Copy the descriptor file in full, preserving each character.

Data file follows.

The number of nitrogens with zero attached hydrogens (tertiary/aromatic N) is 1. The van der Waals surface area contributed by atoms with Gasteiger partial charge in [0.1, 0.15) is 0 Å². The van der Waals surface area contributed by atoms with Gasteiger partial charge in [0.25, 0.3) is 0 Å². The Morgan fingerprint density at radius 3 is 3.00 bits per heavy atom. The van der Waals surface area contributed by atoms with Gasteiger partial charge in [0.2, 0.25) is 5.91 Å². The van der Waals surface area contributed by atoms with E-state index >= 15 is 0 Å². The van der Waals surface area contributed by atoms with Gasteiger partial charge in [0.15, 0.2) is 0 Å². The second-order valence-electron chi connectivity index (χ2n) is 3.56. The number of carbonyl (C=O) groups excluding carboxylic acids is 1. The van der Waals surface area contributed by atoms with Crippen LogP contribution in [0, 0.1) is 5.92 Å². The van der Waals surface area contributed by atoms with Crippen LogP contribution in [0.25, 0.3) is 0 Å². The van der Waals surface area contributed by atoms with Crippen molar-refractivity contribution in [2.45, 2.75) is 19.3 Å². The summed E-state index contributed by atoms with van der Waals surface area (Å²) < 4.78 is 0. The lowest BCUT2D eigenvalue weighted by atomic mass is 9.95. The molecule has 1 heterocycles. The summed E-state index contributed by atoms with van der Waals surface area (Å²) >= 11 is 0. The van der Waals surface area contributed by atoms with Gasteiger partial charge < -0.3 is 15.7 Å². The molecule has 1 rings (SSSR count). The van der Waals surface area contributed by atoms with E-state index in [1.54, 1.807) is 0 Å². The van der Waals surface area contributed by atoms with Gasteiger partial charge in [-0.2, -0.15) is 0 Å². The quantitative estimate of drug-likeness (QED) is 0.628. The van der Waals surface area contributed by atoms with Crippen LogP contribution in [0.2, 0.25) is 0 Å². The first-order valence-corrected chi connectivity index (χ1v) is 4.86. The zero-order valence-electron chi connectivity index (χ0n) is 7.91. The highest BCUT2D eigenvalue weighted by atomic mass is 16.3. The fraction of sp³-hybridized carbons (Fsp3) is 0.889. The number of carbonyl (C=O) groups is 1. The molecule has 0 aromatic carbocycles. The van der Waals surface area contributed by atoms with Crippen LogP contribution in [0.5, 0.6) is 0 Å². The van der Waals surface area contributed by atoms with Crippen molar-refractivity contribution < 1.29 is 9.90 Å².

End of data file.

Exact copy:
The number of nitrogens with zero attached hydrogens (tertiary/aromatic N) is 1. The van der Waals surface area contributed by atoms with Gasteiger partial charge in [0.1, 0.15) is 0 Å². The van der Waals surface area contributed by atoms with Gasteiger partial charge in [0.25, 0.3) is 0 Å². The Morgan fingerprint density at radius 3 is 3.00 bits per heavy atom. The van der Waals surface area contributed by atoms with Gasteiger partial charge in [0.2, 0.25) is 5.91 Å². The van der Waals surface area contributed by atoms with E-state index >= 15 is 0 Å². The van der Waals surface area contributed by atoms with Gasteiger partial charge in [0.15, 0.2) is 0 Å². The second-order valence-electron chi connectivity index (χ2n) is 3.56. The number of carbonyl (C=O) groups excluding carboxylic acids is 1. The van der Waals surface area contributed by atoms with Crippen LogP contribution in [0, 0.1) is 5.92 Å². The van der Waals surface area contributed by atoms with Crippen LogP contribution in [0.25, 0.3) is 0 Å². The van der Waals surface area contributed by atoms with Crippen molar-refractivity contribution in [2.45, 2.75) is 19.3 Å². The summed E-state index contributed by atoms with van der Waals surface area (Å²) < 4.78 is 0. The lowest BCUT2D eigenvalue weighted by atomic mass is 9.95. The molecule has 1 heterocycles. The summed E-state index contributed by atoms with van der Waals surface area (Å²) >= 11 is 0. The van der Waals surface area contributed by atoms with Gasteiger partial charge < -0.3 is 15.7 Å². The molecule has 1 rings (SSSR count). The van der Waals surface area contributed by atoms with E-state index in [1.54, 1.807) is 0 Å². The van der Waals surface area contributed by atoms with Gasteiger partial charge in [-0.2, -0.15) is 0 Å². The quantitative estimate of drug-likeness (QED) is 0.628. The van der Waals surface area contributed by atoms with Crippen LogP contribution in [0.2, 0.25) is 0 Å². The first-order valence-corrected chi connectivity index (χ1v) is 4.86. The zero-order valence-electron chi connectivity index (χ0n) is 7.91. The highest BCUT2D eigenvalue weighted by atomic mass is 16.3. The fraction of sp³-hybridized carbons (Fsp3) is 0.889. The number of carbonyl (C=O) groups is 1. The molecule has 0 aromatic carbocycles. The van der Waals surface area contributed by atoms with Crippen LogP contribution in [0.5, 0.6) is 0 Å². The van der Waals surface area contributed by atoms with Crippen molar-refractivity contribution < 1.29 is 9.90 Å².